Autoguiding the iOptron ZEQ25 with an SBIG STi

A small, light telescope mount, a small refractor, and a modern autoguider. Seems like a perfect setup! There are a few issues…

The setup is pretty straightforward. A TeleVue 76mm riding atop the iOptron ZEQ25 mount. Atop the TV-76 is a red dot finder and an SBIG STi autoguider. The guider is attached with a bit of custom machining and uses the SBIG accessory kit, including a 100mm lens giving a 2.7 x 2.0 degree field of view. With such a wide field of view the guider also functions as a finder to aid in aligning and framing the photographic telescope.

iOptron ZEQ25 & TeleVue-76
The iOptron ZEQ25 set up for astrophotography with a TeleVue-76 and Canon 60D
The arrangement is controlled by a laptop, either an older 17″ laptop, finding a second life in the astrophoto rig. Or for a more portable, and less power hungry setup, a small netbook can be used. It may be desirable to set up the iPad for telescope control, removing this function from the laptop. If it were not for guiding the computer could be dispensed with completely. The SBIG STi requires a computer to operate.

Without guiding the performance is not satisfactory. Even with a modest focal length of 380mm there are objectionable guiding errors. The frame at right shows the errors seen during a four minute exposure. Based on my first impressions I would expect to need guiding on any exposure using more than 100mm and a few minutes exposure.

C/2011 L4 PanStarrs No Guiding
Comet C/2011 L4 PanStarrs, TV-76mm and ZEQ25 mount with no guiding during a 4 minute exposure
Everything connects fairly easily, a few more cables than I would like, but it is still marginally portable and not a huge chore to assemble. The challenge now is to verify the setup, configure all of the software, and to take a few photos to prove to myself that it all works properly.

A few steps here have not gone smoothly..

Configuration? There are a lot of setups to check. All of the correct software and drivers… Planetarium software, autoguiding software, camera control, ASCOM, all of the hardware drivers, etc., etc. After everything talks it is a matter of checking settings and tuning the setup with several parameters in the software and on the mount that need to be checked.

I am using PHD to do the guiding, a bit of kit I have used for a while. It works quite well with straightforward controls. It does have quite a few parameters that require checking to tune the control algorithms.

The iOptron controller has a setting for guiding speed in the menus. This is purported to be a fraction of sidereal speed by the manual, up to 100%, but the menu reads as if it is 100x on the controller. I suspect the manual is correct here, will need to test.

The first issue cropped up fairly quickly. I could get no motion from the mount while sending corrections with the STi. PHD was unable to calibrate, no motion. I attempted to use the manual controls in PHD with similar lack of motion. (See update below)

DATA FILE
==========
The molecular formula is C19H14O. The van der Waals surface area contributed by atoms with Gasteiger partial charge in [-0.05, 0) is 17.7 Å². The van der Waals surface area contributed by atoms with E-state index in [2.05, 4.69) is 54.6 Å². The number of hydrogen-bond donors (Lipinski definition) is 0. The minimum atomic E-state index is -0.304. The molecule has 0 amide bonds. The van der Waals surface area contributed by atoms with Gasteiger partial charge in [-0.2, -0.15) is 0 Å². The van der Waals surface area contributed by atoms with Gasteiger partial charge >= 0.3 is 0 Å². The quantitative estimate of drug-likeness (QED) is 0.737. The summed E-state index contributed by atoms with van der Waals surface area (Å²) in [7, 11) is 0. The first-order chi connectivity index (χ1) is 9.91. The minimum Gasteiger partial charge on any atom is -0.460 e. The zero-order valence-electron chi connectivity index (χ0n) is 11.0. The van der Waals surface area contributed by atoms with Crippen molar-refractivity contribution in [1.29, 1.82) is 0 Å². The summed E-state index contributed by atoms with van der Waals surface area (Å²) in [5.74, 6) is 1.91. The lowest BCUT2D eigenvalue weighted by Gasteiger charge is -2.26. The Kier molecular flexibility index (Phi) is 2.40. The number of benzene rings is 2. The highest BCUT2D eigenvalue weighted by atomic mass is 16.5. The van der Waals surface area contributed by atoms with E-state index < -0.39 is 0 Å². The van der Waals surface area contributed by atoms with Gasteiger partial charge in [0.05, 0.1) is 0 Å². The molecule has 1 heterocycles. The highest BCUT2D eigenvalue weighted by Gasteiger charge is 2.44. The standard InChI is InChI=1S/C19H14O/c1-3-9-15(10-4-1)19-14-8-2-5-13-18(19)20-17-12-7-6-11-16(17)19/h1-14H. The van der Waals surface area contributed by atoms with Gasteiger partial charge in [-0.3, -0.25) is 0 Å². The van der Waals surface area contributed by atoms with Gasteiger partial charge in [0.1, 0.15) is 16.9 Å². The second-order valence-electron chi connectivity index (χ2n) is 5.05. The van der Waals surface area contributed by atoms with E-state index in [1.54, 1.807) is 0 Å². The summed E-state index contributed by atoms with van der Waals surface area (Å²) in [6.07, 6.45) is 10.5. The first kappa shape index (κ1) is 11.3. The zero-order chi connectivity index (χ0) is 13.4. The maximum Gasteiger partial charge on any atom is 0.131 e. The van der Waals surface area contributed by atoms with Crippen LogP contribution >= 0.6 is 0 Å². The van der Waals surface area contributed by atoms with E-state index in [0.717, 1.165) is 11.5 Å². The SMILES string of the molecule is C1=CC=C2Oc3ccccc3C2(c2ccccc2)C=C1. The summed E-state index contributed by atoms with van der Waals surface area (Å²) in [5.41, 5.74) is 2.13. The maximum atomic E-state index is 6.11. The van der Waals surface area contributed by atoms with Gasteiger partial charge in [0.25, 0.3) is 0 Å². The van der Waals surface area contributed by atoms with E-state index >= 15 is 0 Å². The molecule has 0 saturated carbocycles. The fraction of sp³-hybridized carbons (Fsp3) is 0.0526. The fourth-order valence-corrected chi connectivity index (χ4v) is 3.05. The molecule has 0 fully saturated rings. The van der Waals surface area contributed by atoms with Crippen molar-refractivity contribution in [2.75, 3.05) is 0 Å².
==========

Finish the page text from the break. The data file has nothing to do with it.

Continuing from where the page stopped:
To troubleshoot I needed to make sure that the guide port on the ‘scope worked. I grabbed a Losmandy hand controller and connected it to the ZEQ25 guide port. This worked, the port was working properly and I could see what the guide speed setting on the controller really meant. It looks like 100x is 100% of siderial speed, or close enough.

USB to ST-4 Guiding Port
A copy of Gene Nolan’s USB to ST-4 guiding adapter
I have another device I could try, a USB to ST4 adapter designed by Gene Nolan. This is also supported by PHD Guide and ASCOM driver framework is always installed on my imaging computer. After some issues with finding the correct cable setup the USB to ST4 adapter worked just fine.

Parameter Value
RA Aggressiveness   100
RA Hysteresis 10
Max RA Duration 750ms
Search Region 15pix
Min Motion 0.1pix
Calibration Step 2000ms
Time Lapse 0ms
Dec Guide Mode Auto
Dec Algorithm Resist
Dec Slope Weight 5
Max Dec Duration 750ms
Star Mass Tolerance 0.5
Noise Reduction None

PHD Guiding Paramters for STi w/100mm lens and iOptron ZEQ25
At this point I can calibrate and guide with good results. I am out of USB ports on the laptop, and had to unplug the mouse, but at least it is working.

Some tuning of the parameters in PHD has started to result in very nice guiding graphs and some excellent test images. These could probably be refined a bit more, but they are working for now. The PHD help menu has a fairly good description of each of the parameters, there is also a great guide to PHD on the Rose City Astronomers website.

Guiding Test Image
Guiding Test: 240sec with a TV-76 and 60D on a ZEQ25 mount
A 100% crop of an image is included at the left, nothing exciting, just a section of starfield near Vega. What is nice about the images is the perfectly round stars. The image was taken at 384mm effective focal length. Will need to do this again with the AT6RC at 1096mm for a more stringent test.

It is really necessary to set the autoguide rate to 100% when using shorter focal lengths. Otherwise the mount does not move very far during each calibration step, as a result calibrations take a very long time and will sometimes fail.

Another observation. When guiding near the pole, shooting comet PanSTARRS at near +80° declination, I encountered very regular declination errors using PHD. Every couple minutes the dec error would deviate by about a pixel, alternating in each direction. Shutting off the declination correction worked pretty well, the mount was polar aligned accurately enough that there was very little declination drift.